On the first, the communique managed to tread a fine line. It clearly stated that the market would play a decisive role (in contrast to a “basic” role) in allocating resources, and the government would play a better role. Implicit here is that the government will move to eliminate major price distortions and curb the government’s interventions in the allocation of resources which are seen as having exacerbated inefficiencies. But the statement also reaffirms that “public ownership” is at the “core” of the economic system, signaling limits to the private sector’s role.

On the second, the decision to establish a central leading group to drive the reform agenda recognises that the reforms are now more complicated than before, embracing multiple sectors. The current compartmentalisation of responsibilities among the members of the Standing Committee and State Council has made it nearly impossible to address reforms involving multiple interests. The proposed committee could break this log-jam.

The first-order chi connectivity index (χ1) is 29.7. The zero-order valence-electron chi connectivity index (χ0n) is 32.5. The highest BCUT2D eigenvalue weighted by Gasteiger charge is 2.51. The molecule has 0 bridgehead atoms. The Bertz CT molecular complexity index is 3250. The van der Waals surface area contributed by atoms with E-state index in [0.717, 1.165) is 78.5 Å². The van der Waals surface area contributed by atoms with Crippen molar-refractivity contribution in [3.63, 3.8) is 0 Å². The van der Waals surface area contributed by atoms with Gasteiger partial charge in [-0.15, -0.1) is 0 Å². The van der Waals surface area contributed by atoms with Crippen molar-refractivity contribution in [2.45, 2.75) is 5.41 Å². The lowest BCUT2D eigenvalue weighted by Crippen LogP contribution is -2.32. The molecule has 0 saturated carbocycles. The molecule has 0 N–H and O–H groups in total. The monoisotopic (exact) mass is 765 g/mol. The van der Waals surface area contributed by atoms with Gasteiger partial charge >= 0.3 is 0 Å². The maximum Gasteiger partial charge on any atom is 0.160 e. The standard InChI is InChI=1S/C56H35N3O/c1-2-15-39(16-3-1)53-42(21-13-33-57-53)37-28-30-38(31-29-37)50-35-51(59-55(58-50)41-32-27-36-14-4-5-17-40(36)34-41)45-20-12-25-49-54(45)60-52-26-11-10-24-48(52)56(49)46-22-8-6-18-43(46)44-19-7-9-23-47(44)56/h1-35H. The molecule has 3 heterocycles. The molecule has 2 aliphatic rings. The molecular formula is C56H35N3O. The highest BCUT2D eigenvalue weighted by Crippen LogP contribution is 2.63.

The Third Plenum did provide a “comprehensive framework for deepening reforms” but as expected no detailed action plan. The “what” was never that important since there is little disagreement on the menu of needed reforms. The continuing debate will be about how to do it, when to do it and by how much.

The few specifics are in areas where there are agencies with the orientation and capacity to carry out reforms at the national level, as in the financial and fiscal systems. For most issues, however, where more tailored approaches are warranted given the diversity of the regions, reforms will be driven locally with less predictable outcomes.